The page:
Here & Now

Robin Young and Jeremy Hobson

Public radio's live, midday news program offers a distinctive mix of hard news and rich conversation featuring interesting players from across the spectrum of arts and culture, business, technology, science and politics.

Keep abreast of what's happening Here & Now weekdays on 89.9 WSUF, 103.3 WQQQ, WSHU-Fairfield County Public Radio and 1340 WYBC starting at 1 PM.

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NPR Story
3:41 pm
Wed August 7, 2013

Bird Flu Researchers Push To Make Virus More Contagious

Flu vaccine production - Before incubation, the eggs are inoculated with the seed virus Val de Reuil - France - March 2009. (Sanofi Pasteur/Flickr)

Originally published on Wed August 7, 2013 5:05 pm

In a letter published today in the nation’s two most prestigious scientific journals — Science and Nature — bird flu researchers say they need to perform research on the H7N9 virus that would make it more dangerous.

The researchers say that’s necessary in order to prepare for its possible spread between humans, perhaps as early as this winter.

The paper comes on the heels of a new study in the British Medical Journal that shows the first probable transmission between humans of the H7N9 virus.

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NPR Story
3:41 pm
Wed August 7, 2013

Bird Flu Strain May Be Transmissible Between Humans

Health workers take a blood sample from a chicken in Hong Kong Thursday, April 11, 2013. The Hong Kong government started enhanced measures to prevent a new strain of bird flu from entering the city. Starting from Thursday, the authority is taking samples of live poultry from mainland China to test for the H7N9 virus. Thirty samples are taken in every 1,000 chickens. (Vincent Yu/AP)

Originally published on Wed August 7, 2013 5:05 pm

new study in the British Medical Journal shows the first probable transmission between humans of a new strain of avian flu — the H7N9 virus.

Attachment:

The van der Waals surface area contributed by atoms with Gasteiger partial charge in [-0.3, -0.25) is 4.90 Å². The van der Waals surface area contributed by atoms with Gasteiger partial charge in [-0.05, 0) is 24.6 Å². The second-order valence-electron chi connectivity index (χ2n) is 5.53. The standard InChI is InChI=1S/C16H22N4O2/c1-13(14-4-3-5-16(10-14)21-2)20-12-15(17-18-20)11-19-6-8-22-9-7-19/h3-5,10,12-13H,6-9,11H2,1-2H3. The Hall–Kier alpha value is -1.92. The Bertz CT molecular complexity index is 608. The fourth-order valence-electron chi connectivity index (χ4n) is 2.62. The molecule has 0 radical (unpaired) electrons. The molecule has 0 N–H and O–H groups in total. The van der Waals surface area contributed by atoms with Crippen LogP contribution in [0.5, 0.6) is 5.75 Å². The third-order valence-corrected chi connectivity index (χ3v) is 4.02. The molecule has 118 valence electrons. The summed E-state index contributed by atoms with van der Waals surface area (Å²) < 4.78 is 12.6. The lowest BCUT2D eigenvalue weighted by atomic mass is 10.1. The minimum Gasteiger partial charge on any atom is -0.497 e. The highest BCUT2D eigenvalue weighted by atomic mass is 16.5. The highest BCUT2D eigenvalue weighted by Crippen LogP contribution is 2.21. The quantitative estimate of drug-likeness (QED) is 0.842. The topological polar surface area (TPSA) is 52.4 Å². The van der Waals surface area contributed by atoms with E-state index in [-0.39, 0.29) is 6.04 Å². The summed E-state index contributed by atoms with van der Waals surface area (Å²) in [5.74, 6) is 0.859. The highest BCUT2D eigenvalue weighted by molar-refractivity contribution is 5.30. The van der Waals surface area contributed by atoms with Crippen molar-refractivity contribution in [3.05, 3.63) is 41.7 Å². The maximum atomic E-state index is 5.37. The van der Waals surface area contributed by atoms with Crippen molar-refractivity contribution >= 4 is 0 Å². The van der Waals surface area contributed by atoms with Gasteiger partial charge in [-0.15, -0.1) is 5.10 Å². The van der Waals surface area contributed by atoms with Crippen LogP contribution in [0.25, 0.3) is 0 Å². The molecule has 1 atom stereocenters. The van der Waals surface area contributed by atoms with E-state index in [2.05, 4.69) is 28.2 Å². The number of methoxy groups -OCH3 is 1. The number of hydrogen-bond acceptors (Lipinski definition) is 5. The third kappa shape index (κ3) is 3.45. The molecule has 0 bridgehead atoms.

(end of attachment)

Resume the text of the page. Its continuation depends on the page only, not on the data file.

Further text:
A 32-year-old woman in China became sick and died after caring for her father who had the H7N9 virus. The father also died.

However, the authors of the study stress this does not mean the virus has evolved to be easily transmissible between humans.

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NPR Story
3:41 pm
Wed August 7, 2013

Bezos Could Give Washington Post The Gift Of Time

Originally published on Wed August 7, 2013 5:05 pm

Earlier this week, online shopping pioneer Jeff Bezos said he would buy The Washington Post.

Given the sorry state of newspaper finances, some saw his move as an act of civic charity.

Others believe Bezos is a shrewd businessman who hopes to make the Post very profitable again. Maybe both views are right.

Marilyn Geewax, a senior business editor with NPR, joins us to discuss how the new philanthropy may involve giving the gift of time — time to figure out a new business model that works.

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NPR Story
2:48 pm
Wed August 7, 2013

In An Autocorrect Generation, Does Spelling Still Matter?

Thomas Hurley is pictured in a screen shot from his appearance on Jeopardy. (YouTube)

Originally published on Fri August 9, 2013 7:57 am

Connecticut eighth-grader Thomas Hurley has serious beef with Alex Trebek.

The “Kids Jeopardy” contestant made it all the way to the Final Jeopardy round and even got the right answer. The only problem? He spelled it wrong.

We’ve decided in current society that spelling is important — that there’s only one single correct way to spell every word.
–Simon Horobin

Hurley told his local newspaper that he was “cheated” out of the question and that “it was just a spelling error.”

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NPR Story
2:48 pm
Wed August 7, 2013

Japan Tries To Stop Radioactive Water Leaks

A construction worker walks beside the underground water tank and water tanks at the Fukushima Dai-ichi nuclear plant at Okuma in Fukushima prefecture, Japan, June 12, 2013. (Toshifumi Kitamura/AP)

Originally published on Wed August 7, 2013 5:05 pm

The Japanese government announced today that the leaks of radioactive cooling water from the crippled Fukushima nuclear power plant are worse than it thought.

Japan’s Prime Minister Shinzo Abe has ordered the government to step in to help TEPCO, the Tokyo Electric Power Company, come up with a solution.

TEPCO only recently acknowledged that the groundwater, used to cool the three reactors damaged in the tsunami of 2011, has been seeping into the ocean.

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